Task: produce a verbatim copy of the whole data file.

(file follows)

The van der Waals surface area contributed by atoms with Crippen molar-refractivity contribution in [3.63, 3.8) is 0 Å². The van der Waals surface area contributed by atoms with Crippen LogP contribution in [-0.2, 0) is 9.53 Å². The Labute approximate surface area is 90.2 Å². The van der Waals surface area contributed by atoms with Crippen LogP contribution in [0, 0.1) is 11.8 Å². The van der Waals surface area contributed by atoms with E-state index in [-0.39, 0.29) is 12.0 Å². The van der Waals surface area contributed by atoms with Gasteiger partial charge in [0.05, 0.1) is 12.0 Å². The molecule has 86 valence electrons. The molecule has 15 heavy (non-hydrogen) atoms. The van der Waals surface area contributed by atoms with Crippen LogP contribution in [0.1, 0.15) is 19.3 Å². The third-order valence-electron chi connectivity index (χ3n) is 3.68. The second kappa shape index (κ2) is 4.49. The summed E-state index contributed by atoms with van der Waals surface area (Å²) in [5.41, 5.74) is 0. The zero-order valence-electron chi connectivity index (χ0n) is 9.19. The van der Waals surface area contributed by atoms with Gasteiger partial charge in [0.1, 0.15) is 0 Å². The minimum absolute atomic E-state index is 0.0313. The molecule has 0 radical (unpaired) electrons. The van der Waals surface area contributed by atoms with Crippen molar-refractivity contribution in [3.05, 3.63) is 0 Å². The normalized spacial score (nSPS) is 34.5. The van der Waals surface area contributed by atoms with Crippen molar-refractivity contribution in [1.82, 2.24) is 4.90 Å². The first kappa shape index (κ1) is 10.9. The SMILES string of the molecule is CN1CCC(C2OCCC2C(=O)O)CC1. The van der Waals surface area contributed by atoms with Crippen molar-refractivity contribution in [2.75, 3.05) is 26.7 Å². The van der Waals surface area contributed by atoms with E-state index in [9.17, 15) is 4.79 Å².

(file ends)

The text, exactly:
The van der Waals surface area contributed by atoms with Crippen molar-refractivity contribution in [3.63, 3.8) is 0 Å². The van der Waals surface area contributed by atoms with Crippen LogP contribution in [-0.2, 0) is 9.53 Å². The Labute approximate surface area is 90.2 Å². The van der Waals surface area contributed by atoms with Crippen LogP contribution in [0, 0.1) is 11.8 Å². The van der Waals surface area contributed by atoms with E-state index in [-0.39, 0.29) is 12.0 Å². The van der Waals surface area contributed by atoms with Gasteiger partial charge in [0.05, 0.1) is 12.0 Å². The molecule has 86 valence electrons. The molecule has 15 heavy (non-hydrogen) atoms. The van der Waals surface area contributed by atoms with Crippen LogP contribution in [0.1, 0.15) is 19.3 Å². The third-order valence-electron chi connectivity index (χ3n) is 3.68. The second kappa shape index (κ2) is 4.49. The summed E-state index contributed by atoms with van der Waals surface area (Å²) in [5.41, 5.74) is 0. The zero-order valence-electron chi connectivity index (χ0n) is 9.19. The van der Waals surface area contributed by atoms with Gasteiger partial charge in [0.1, 0.15) is 0 Å². The minimum absolute atomic E-state index is 0.0313. The molecule has 0 radical (unpaired) electrons. The van der Waals surface area contributed by atoms with Crippen molar-refractivity contribution in [3.05, 3.63) is 0 Å². The normalized spacial score (nSPS) is 34.5. The van der Waals surface area contributed by atoms with Crippen molar-refractivity contribution in [1.82, 2.24) is 4.90 Å². The first kappa shape index (κ1) is 10.9. The SMILES string of the molecule is CN1CCC(C2OCCC2C(=O)O)CC1. The van der Waals surface area contributed by atoms with Crippen molar-refractivity contribution in [2.75, 3.05) is 26.7 Å². The van der Waals surface area contributed by atoms with E-state index in [9.17, 15) is 4.79 Å².